Opportunities for respite, relief, short periods of rest

by | Feb 26, 2024 | Faith, Family, Nature | 10 comments |

Respite, that’s what I needed this morning, as I looked at the gooey mess on the basement floor and muttered, “Give me a break.” Relief, a short period of rest before I tackled my to-do list. So, after cleaning up the molasses and glass from the jar that had rolled out of the grocery bag and splatted on the pantry floor, I went for a walk with Mac—Cato had already been out. While Mac ran up and down the mountain, I cleared sticks and leaves from the trails behind our house, took in the views, and breathed in the chill, fresh air.

When we say the word respite, we’re often thinking about the weather in a negative way: respite from heat, cold, rain, snow, wind, drought, high or low humidity. I grew up in New England then lived in the Dallas, Texas area for 27 years. Believe me, rain was always a welcome respite. Now living in Virginia, I see opportunities for positive respite everywhere.

Vanaprastha’s respite

Vanaprastha, the third stage of life after the student and householder stages, is respite from the demands of raising a family, earning a living, and chasing fame and fortune. But that doesn’t mean third-stagers are responsibility-free. For instance, today is laundry day; I’ll also check on our neighbor, walk his dogs, sing, and practice my flute; the car’s low tire pressure light is on, so I’ll tend to that and mail at package at the post office before heading to town for a hand appointment—my arthritis is kicking up again—and get cash at a branch of our bank, since our local ATM was out yesterday. Of course, there’s always writing, critiquing, and reading.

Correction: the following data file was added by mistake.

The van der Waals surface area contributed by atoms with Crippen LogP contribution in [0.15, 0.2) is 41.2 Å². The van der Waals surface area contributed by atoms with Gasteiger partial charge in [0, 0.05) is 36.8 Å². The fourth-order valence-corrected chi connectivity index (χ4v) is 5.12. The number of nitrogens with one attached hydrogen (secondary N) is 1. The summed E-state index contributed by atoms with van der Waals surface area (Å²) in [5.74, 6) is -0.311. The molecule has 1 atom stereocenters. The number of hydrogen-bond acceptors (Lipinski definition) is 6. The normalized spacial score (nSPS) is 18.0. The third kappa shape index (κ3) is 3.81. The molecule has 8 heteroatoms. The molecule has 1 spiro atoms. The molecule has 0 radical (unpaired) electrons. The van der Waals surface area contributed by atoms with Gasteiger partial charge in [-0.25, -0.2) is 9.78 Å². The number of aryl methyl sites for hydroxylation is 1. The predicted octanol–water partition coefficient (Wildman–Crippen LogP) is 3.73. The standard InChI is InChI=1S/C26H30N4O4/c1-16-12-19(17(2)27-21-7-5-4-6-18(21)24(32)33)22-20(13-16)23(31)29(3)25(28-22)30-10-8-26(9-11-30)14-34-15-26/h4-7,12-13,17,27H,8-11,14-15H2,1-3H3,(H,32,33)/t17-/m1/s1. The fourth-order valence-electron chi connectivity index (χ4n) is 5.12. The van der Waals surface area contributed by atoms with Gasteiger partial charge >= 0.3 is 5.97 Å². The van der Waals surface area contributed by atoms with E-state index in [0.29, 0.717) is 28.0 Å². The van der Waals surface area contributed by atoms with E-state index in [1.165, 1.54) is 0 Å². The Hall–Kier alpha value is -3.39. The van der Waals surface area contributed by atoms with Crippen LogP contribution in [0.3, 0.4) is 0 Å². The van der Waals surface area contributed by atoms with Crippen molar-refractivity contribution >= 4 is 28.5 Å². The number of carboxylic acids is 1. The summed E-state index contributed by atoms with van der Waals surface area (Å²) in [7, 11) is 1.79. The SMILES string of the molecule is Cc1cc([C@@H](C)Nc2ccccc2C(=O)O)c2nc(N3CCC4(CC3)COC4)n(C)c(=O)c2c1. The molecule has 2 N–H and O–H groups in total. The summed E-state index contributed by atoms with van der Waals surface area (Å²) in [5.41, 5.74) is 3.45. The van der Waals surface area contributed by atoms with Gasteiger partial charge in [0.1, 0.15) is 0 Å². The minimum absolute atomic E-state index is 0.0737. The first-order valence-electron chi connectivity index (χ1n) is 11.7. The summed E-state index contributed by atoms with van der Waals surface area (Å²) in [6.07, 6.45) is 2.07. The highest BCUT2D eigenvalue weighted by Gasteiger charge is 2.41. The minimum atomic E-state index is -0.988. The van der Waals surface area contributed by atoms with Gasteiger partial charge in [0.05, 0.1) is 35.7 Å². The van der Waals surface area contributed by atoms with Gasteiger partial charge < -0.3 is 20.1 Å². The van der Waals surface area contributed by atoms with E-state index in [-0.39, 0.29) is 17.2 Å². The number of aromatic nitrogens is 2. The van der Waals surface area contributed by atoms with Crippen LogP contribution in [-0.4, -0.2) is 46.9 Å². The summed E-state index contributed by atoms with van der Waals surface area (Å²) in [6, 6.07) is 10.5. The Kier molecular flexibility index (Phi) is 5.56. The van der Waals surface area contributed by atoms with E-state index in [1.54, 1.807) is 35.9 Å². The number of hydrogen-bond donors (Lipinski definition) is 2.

So yes, I needed a little respite this morning after the molasses went splat. But my to-do list is nothing compared to caregivers’ responsibilities.

Respite for caregivers

Since the beginning of the year, I’ve been working on a presentation titled “Called to Care” for the Women’s Spring Retreat for our church. What an eye-opener! More than 65 million people, 29% of the U.S. population, provide care for a chronically ill, disabled, or aged family member or friend during any given year and spend an average of 20 hours per week providing care. Approximately 66% of family caregivers are women. 51% of care recipients live in their own home, 29% live with family caregiver, 4% live in nursing homes or assisted living. 14% of family caregivers care for a special-needs child. 78% of adults living in the community and in need of long-term care depend on family and friends solely for help. Six in 10 family caregivers are employed. The average length of time for caregiving is 5.5 years. Caregiving impacts everything: physical, financial, social, and emotional health.

I raised two children but have never been a full-time caregiver for a chronically ill, disabled, or aged person, though I’ve had short-term experiences. After my father’s disabling stroke, my children and I spent Christmases and summer vacations with my parents to share their burden. That lasted ten years. One summer, my sisters and I moved our father into a nursing home for a week and, along with our children, took Mother to the coast of Maine for much needed respite.

After my father died, we continued to visit every Christmas and summer, because Mother now lived alone. Years later, when she could no longer take care of herself, we moved her to a care facility near my older sister, a three-hour drive from our home at Vanaprastha. I made the trip many times in the next eight years and came to view those hours spent driving by myself as time to think and pray, a spiritual respite of sorts.